The Importance of Better Estimates in Your Creative Agency
Read time: 5 minutes
Why is it important to make better estimates in your creative agency/ design studio? The reason is simple. We all know that estimates are all about time, and we also know that time is money, so logic dictates that good estimates means making more money! It also means that making bad estimates equals loosing money, which is not a good thing for any business.
The Challenge of Creative Effective Estimates
Technology projects (I assume that that’s what we are talking about) are never the same, each project is unique in some way, so, by definition they are hard to estimate. Another reason why these projects are hard to estimate, is because nothing we do is tangible (what ever happened to the old “lets take a big hammer and break this thing?” — everything is so “virtual” these days, anyways, I digress …). Since nothing is concrete, everything is open for interpretations and different expectations, which always lead to scope creep.
A completely different challenge with making good estimates, is that different people have different strengths, and different experiences, so estimating time should take into account the person who would perform the work, and their skill set. Yet, the reality is that we do not always know who will do the work, or if that information will change by the time the work needs to be performed. This is where a good creative brief can help you start and keep projects on the right track. Writing an effective creative brief doesn’t need to be difficult or take a long time. Just find a template and customize it to fit the depth of your project.
The Difference Between Effort and Duration
Duration is the elapsed time until the task is complete, while the effort is the time required to complete the task.
I can perform a 4 hours task (effort), over a period of 3 days (duration).
Make sure that when you estimate, you estimate by effort, not by duration.
Minimize the Challenge of Creative Good Estimates
Make sure you have a good vision of the project outcome, as well as a complete listing of all of the objectives that need to be accomplished to make the vision into a reality. You also need to have a good understanding of the effort that is needed to complete the objectives. At this point, you usually don’t have an exact plan of HOW to complete the project, but you should have a very good understanding of WHY the project came to existence, and WHAT you are going to build.
Estimate the time. That’s what we really talk about here …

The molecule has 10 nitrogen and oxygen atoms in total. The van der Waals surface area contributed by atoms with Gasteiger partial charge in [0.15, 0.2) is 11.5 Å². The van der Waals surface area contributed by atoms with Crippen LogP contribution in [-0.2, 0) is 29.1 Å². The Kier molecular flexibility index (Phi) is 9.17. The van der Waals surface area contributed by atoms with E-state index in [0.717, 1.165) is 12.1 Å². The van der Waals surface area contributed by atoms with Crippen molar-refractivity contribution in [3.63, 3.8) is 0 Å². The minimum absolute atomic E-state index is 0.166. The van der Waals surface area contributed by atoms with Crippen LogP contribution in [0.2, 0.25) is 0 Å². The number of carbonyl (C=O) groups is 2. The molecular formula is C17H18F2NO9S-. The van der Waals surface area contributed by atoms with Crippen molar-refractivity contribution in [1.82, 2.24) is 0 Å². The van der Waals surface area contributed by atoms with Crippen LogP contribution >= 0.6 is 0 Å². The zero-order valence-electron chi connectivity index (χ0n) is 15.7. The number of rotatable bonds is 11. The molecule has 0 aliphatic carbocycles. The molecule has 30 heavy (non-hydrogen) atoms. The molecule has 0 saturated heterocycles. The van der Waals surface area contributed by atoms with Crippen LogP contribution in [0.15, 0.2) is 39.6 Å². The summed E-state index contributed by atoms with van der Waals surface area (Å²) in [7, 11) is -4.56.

Here are some tips to better estimate (get ready, this is why you’ve been reading all the boring stuff until now):
Go through each objective that you need to estimate, and ask yourself:
- Do I really know what it means?
- If you do not know what the item is, ask yourself: why? Is it too vague? If that’s the case, break it further into its components. Do I know enough about what is being asked for? If not, go back to the person who specified the requirement/objective and ask for clarification.
- Who is going to perform the work?
- Have I done anything similar? How long did that take? If you use fp. or another agency management system, look up a previous similar jobs and view the actuals. This can be a great place to start with your estimate!
- What is the best / worst case scenario time wise? take the average of the two
- How confident am I that the estimated time I came up with is enough to perform the work? Rate your confidence between 1 and 10 (BTW, this can help finding high risk areas)
- Add more time to the estimate until you feel comfortable with it.
- Continue breaking the objective into sub objectives, and estimate each
Tips to Remember:
- Don’t be shy! Ask for a second opinion — either from a co worker, or online (tons of people dying to tell the world what they think).
- Trust yourself — if you’ve done all of the above, simply trust yourself.
- As you break objectives into their components, you will get closer to more tangible units of work, which force you to make more assumptions regarding the implementation details. Depending on where you are in the project, this may be too early in the process to make assumptions at that level. Be careful with how much you break the work down, break it enough to come up with a good estimate, but not enough to make too many implementation assumptions.
I hope that I was able to illustrate the importance of good estimating, the difficulties associated with estimating, and some of the best practices I use to make better estimates.
This article was written by former Function Point team member, Alon Sabi